The Importance of Sustainable Fashion
The fashion industry is the second most harmful to the environment; the most harmful being the oil industry. The reasons for this are varied, however include the use of pesticides and other harmful chemicals in the production of cotton. The use of these substances in material production, coupled with other factors such as the use of fossil fuels in the production of man made fabrics, is damaging the environment. The concept of sustainable fashion is one which clothing manufacturers are using to tackle the harmful elements head on, bringing the fashion industry in line with those like the motor industry, which are constantly innovating to become more environmentally friendly, losing the fast fashion stigma which is currently attached.
What is Fast Fashion?
The term “fast fashion” is used to describe the production of high volume, low cost clothing, ultimately using manufacturing processes which are harmful to the environment. Fast fashion first appeared in the 1990s, as corporations, in an attempt to increase profits, invested in cheaper production methods to mimic fast paced fashion trends. Very high quantity manufacturing can be a costly business and retailers began to cut corners when it came to the quality and sustainability of their products in order to create more revenue. As fast fashion has become the norm in the industry, large companies and manufacturers have continued to cut costs wherever possible, adding to the negative effects to the environment which come with fast fashion.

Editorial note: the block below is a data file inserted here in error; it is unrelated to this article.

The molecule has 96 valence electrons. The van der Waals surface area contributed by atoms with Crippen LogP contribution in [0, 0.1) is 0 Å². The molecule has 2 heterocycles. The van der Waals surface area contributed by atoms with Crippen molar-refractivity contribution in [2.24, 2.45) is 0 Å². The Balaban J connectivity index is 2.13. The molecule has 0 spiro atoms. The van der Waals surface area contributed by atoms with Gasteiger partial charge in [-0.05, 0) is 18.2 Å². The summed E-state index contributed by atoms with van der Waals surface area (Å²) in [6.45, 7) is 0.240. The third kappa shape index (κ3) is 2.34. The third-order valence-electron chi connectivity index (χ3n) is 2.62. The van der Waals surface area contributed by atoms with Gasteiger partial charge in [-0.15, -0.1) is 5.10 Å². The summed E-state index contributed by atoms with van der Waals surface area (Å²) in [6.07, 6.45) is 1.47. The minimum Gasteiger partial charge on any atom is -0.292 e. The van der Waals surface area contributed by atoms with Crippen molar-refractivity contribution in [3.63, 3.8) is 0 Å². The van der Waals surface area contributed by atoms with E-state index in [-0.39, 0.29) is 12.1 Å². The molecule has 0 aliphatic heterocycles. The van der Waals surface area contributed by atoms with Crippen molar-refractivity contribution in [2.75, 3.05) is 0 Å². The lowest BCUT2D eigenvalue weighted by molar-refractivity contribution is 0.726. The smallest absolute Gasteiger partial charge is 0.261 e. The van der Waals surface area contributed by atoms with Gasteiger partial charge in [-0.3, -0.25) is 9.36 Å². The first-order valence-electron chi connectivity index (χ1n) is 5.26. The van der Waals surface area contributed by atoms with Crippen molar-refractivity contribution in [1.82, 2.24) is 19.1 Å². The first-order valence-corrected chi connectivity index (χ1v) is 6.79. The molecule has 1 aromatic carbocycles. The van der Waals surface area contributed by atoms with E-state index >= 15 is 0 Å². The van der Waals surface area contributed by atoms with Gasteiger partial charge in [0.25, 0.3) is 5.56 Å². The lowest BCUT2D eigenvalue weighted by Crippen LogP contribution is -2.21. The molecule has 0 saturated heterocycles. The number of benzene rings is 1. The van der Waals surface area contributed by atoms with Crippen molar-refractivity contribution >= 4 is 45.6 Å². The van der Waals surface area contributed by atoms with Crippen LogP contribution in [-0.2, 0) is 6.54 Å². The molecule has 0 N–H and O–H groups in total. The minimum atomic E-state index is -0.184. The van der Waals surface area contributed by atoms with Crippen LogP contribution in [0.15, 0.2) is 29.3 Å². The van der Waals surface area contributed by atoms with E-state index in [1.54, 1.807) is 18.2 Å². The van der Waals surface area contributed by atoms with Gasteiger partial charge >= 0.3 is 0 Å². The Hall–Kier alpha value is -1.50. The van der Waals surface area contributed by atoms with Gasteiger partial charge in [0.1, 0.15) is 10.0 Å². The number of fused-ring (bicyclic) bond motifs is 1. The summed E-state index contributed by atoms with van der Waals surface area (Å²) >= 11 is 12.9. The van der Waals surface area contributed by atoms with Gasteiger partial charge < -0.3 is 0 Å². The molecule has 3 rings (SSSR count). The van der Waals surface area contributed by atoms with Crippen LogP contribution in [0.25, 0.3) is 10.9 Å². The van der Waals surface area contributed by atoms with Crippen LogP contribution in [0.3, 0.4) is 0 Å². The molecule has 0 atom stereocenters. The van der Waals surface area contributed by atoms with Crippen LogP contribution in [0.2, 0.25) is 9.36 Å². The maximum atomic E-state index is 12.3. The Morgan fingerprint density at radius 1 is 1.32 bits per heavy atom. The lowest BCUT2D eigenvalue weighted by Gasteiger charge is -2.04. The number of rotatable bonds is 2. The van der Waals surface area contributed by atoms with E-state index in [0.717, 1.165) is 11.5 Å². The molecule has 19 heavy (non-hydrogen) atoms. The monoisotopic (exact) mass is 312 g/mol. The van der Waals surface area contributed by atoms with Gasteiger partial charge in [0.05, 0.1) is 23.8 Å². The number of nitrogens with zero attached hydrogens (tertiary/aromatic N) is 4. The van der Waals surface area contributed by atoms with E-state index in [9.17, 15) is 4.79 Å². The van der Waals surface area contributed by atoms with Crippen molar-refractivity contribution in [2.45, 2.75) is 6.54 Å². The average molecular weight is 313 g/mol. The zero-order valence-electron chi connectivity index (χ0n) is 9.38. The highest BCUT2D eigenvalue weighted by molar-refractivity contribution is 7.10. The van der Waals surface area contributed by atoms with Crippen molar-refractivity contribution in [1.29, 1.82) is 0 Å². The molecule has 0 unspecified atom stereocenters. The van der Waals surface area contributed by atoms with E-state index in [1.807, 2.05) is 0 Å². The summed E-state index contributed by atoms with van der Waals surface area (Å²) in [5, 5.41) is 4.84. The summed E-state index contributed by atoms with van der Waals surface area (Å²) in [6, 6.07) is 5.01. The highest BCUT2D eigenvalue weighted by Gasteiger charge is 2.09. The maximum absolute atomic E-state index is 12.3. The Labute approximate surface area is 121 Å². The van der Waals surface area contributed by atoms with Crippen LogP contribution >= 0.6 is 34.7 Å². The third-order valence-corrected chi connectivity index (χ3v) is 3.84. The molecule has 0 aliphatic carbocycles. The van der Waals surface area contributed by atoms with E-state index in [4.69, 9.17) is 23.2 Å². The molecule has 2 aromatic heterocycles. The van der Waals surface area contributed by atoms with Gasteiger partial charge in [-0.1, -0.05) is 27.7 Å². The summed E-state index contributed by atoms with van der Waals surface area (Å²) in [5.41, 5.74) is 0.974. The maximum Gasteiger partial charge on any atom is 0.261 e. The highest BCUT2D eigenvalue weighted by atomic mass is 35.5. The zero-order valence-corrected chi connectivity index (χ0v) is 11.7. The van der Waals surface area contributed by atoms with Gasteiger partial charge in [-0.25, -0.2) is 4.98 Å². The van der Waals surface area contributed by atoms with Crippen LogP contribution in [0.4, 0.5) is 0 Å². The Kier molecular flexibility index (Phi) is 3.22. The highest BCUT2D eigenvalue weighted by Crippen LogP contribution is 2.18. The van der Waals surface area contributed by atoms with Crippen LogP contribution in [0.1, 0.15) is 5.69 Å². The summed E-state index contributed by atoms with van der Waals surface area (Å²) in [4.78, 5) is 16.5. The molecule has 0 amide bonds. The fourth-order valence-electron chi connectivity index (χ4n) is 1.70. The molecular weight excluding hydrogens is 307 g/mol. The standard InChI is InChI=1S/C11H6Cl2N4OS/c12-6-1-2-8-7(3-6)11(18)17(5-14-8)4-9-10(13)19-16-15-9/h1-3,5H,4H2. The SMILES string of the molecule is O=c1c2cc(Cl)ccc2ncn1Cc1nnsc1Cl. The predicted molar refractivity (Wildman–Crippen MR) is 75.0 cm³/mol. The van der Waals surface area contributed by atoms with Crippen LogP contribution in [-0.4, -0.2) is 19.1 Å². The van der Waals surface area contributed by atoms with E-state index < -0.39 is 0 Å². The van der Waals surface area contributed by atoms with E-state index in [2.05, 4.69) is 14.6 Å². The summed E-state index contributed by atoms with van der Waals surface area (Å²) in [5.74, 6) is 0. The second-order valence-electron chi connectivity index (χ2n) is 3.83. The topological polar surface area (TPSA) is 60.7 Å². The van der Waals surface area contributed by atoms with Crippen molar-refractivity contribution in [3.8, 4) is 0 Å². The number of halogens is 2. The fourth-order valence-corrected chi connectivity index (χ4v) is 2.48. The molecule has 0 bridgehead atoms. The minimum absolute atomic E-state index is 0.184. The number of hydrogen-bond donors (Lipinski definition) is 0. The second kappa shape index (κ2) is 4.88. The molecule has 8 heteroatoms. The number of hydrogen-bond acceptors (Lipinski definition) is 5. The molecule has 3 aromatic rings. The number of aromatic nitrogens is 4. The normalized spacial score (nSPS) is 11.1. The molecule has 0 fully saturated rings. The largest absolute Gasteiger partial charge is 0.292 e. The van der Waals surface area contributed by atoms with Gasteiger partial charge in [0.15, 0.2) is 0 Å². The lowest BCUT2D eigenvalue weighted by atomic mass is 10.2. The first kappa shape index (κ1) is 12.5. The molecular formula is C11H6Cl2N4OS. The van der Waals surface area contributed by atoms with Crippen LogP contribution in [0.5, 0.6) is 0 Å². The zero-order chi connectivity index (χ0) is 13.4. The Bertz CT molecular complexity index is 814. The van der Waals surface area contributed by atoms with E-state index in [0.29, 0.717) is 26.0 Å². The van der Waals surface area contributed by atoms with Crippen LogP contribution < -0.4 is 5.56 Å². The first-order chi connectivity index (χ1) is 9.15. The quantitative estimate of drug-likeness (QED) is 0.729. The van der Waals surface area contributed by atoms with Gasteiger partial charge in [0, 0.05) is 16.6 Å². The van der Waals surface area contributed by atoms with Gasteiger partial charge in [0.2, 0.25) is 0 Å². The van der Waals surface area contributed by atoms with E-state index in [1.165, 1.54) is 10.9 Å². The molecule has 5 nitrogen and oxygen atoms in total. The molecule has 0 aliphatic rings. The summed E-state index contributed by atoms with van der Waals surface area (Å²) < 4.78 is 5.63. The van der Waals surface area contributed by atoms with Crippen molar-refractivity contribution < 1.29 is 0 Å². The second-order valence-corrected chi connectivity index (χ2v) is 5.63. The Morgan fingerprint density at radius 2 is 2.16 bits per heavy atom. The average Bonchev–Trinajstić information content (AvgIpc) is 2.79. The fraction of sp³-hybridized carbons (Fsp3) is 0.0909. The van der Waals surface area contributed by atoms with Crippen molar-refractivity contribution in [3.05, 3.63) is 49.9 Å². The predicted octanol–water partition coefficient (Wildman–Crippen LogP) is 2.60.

Fast forwarding to today, fast fashion has become taboo in the industry, and brands are increasingly distancing themselves from processes and fabrics associated with it. To that end, some of the biggest high street chains who were once the pioneers of the fast fashion culture are making an effort to introduce sustainable ways of manufacturing.
An element of fast fashion which is quite unnecessary, but done mainly to save costs, is the use of polyester in garments.
Polyester vs Cotton
As a way to cut costs, many fast fashion brands utilise polyester. Polyester is made from fibres polyethylene terephthalate, or PET; a plastic derived from crude oil. Developing materials from fossil fuels clearly has no place in sustainable fashion. Polyester does have it’s advantages for large brands; mainly being that it’s cheap to produce, and easy to blend with other fabrics like cotton. If a fabric is made from 65% Cotton and 35% Polyester, it will retain many of the properties of cotton, whilst keeping the actual cotton usage down. This is at the sacrifice of quality and the environment however. Another issue with polyester is the fact that because it is essentially plastic, it can take may hundreds of years to biodegrade, adding to the problem of the amount of plastic pollution in the world at this time.